- Advertisements: Similar to an advertising post on a forum. Goods on offer in such advertisements could not be bought on market[.]ms: All transactions had to take place on a platform other than the marketplace.
- Instant deals: A fully automated deal in which the seller added the goods into the system, advertised the product, and then the buyer purchased and downloaded the goods. However, this system did not provide any guarantees and required the buyer to operate on a trust basis as market[.]ms did not verify goods offered in instant deals.
- Escrow deals: Offers arbitration feature in addition to the advantages of the instant deals. Buyers would have 72 hours after purchasing to confirm the transaction or challenge the quality of their goods and receive a refund for substandard offerings. The money would not be credited to the seller until three days after the purchase date.
Market[.]ms messaging about transaction types at the time of its official launch
Much of market[.]ms’s advertising material focused on its security features:
- Maximum anonymity: The site required minimal registrant details and hosted data on an encrypted server.
- Financial safety: The site worked exclusively in Bitcoin, and the exchange rate was recalculated several times per day. Funds were distributed in a ratio of 70/30 in cold/hot wallets, respectively.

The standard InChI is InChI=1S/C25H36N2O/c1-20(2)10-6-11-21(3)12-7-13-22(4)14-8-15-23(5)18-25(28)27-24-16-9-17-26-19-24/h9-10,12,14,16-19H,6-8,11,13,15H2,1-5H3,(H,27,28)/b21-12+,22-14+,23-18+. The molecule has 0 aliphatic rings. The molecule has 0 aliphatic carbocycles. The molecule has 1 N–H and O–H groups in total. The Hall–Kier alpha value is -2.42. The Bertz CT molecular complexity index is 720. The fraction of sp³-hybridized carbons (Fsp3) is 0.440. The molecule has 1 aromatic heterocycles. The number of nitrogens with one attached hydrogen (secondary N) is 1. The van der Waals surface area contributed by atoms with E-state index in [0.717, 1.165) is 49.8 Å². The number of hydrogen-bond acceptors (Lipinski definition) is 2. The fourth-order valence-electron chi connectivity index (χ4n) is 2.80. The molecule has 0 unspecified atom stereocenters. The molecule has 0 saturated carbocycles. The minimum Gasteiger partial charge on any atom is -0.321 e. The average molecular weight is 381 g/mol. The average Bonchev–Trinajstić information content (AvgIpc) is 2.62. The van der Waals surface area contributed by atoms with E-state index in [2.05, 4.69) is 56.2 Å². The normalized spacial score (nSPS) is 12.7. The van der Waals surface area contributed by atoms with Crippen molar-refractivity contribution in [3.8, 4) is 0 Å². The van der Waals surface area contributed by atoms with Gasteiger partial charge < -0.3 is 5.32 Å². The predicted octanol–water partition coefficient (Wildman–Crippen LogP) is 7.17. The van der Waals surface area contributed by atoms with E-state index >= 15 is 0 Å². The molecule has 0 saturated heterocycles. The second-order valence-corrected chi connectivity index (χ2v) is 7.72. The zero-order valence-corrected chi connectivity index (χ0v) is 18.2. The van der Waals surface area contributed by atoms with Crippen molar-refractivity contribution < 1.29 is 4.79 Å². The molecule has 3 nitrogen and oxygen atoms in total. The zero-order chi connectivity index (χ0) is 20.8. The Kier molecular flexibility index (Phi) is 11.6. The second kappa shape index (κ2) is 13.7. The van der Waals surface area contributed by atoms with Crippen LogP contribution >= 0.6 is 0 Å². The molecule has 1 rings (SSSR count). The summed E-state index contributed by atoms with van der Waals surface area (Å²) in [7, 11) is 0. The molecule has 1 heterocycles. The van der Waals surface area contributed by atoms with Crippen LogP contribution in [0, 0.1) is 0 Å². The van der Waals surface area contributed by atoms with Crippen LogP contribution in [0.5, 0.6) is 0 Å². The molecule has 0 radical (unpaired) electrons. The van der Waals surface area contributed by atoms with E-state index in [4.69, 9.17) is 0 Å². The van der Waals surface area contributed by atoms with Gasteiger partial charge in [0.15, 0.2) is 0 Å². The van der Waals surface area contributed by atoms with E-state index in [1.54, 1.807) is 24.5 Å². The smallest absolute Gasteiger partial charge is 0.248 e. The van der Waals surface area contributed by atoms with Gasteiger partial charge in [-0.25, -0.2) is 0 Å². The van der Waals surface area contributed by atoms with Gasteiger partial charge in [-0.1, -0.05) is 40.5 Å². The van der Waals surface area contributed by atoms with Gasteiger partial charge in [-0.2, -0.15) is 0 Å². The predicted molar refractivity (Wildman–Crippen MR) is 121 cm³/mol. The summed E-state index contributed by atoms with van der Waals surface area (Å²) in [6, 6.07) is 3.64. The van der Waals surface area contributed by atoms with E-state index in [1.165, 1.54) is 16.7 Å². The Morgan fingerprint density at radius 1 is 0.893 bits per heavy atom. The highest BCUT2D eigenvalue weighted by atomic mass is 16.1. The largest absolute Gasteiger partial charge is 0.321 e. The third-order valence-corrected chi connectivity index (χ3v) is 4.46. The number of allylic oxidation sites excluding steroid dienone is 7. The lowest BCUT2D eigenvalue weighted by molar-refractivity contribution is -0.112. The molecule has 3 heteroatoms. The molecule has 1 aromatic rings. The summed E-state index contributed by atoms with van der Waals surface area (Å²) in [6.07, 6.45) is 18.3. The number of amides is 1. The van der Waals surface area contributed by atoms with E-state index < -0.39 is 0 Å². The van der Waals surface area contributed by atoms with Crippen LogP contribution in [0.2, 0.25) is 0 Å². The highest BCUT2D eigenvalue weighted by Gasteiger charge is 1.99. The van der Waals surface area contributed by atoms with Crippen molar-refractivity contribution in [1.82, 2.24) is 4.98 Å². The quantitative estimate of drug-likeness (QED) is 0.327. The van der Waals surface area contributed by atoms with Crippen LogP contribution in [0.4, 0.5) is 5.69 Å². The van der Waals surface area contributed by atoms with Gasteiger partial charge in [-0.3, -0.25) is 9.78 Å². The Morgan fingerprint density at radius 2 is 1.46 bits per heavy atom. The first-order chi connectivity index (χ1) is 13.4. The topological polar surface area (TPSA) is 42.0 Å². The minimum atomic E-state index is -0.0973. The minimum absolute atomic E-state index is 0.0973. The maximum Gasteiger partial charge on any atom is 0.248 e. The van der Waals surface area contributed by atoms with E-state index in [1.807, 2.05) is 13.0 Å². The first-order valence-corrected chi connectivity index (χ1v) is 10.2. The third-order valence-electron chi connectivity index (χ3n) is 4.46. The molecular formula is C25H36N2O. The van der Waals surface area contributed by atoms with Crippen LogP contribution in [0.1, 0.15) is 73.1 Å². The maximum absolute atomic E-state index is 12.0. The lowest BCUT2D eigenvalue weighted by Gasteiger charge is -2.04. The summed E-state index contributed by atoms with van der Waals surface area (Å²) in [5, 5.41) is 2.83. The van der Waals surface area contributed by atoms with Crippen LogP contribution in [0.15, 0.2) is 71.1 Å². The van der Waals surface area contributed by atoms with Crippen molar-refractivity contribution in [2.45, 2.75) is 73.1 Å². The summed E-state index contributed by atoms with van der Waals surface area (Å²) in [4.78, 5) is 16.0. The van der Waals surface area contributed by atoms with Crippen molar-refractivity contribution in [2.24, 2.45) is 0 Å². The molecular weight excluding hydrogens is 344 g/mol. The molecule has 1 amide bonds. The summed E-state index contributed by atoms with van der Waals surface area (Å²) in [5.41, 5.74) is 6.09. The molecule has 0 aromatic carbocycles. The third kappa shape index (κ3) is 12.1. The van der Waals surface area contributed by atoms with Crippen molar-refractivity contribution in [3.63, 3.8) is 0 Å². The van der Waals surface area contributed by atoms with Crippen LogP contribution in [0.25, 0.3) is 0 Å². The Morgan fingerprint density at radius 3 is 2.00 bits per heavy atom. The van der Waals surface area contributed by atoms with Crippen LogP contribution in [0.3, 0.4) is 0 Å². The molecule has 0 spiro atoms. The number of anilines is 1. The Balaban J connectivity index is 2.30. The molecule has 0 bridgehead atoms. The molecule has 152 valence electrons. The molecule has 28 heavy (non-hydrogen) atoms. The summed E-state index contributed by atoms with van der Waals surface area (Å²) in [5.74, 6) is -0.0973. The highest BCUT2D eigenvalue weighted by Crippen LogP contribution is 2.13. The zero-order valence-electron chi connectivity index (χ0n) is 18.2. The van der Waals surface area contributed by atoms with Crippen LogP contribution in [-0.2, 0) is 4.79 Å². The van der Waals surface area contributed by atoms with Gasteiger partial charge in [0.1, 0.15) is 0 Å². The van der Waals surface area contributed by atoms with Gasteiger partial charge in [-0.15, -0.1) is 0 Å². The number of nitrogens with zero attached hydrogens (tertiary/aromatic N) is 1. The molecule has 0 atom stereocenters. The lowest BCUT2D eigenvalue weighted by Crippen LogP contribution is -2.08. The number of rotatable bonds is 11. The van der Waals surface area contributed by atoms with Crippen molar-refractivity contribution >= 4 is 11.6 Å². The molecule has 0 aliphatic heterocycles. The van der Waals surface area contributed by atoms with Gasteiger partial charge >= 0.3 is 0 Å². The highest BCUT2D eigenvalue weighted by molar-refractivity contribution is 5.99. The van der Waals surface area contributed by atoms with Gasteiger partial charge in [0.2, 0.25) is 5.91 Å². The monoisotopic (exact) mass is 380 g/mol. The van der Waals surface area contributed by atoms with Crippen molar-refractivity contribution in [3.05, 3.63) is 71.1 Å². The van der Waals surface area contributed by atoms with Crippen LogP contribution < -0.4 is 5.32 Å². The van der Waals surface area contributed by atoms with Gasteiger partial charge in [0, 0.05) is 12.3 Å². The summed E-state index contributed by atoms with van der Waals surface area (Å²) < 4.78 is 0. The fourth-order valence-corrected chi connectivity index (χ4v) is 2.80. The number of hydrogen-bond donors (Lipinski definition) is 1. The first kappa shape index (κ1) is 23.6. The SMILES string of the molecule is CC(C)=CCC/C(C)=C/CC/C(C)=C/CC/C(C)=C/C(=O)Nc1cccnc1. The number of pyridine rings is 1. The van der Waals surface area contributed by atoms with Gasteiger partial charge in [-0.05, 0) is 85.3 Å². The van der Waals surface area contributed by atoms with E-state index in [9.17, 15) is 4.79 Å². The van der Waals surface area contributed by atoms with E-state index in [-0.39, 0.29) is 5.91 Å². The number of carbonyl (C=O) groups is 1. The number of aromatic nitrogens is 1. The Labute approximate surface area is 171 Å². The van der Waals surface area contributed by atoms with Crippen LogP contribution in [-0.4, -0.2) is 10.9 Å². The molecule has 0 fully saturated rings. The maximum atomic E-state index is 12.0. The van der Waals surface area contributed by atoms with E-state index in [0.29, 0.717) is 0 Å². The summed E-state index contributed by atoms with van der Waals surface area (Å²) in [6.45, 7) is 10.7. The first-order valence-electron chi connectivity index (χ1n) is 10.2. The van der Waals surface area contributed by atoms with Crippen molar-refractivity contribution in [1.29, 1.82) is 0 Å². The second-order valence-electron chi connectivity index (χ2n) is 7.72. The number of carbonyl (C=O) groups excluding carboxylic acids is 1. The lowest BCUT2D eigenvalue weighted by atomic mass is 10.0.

- Limited victim base: The site forbade its users from targeting entities in Russia and former Soviet Union countries. This is a tactic Russian-language cybercriminal platforms often employ in the belief it makes the resource a less attractive target for attention from Russian law enforcement agencies.
Market.ms professional closure announcement
On December 3, 2019, the user who had promoted market[.]ms on Exploit posted in their long-standing Exploit thread dedicated to market[.]ms to announce that the site had closed. Their post stated that the reason for the closure was “a lack of financial profits.” They explained that the site had experienced “years of losses,” never once making a profit, and had existed only on “personal donations.”
Announcement of market[.]ms closure
One noteworthy aspect of this announcement was the professional manner in which market[.]ms’s administrators intended to close the site down. The Exploit post detailed several steps that would be taken to ensure the marketplace would shut down with as little harm or inconvenience to its users as possible:
- The site would no longer be accepting new deposits: Cybercriminals scamming other cybercriminals is not uncommon. It is conceivable that a failing market[.]ms could have accepted new funds that the site knew it could not pay back.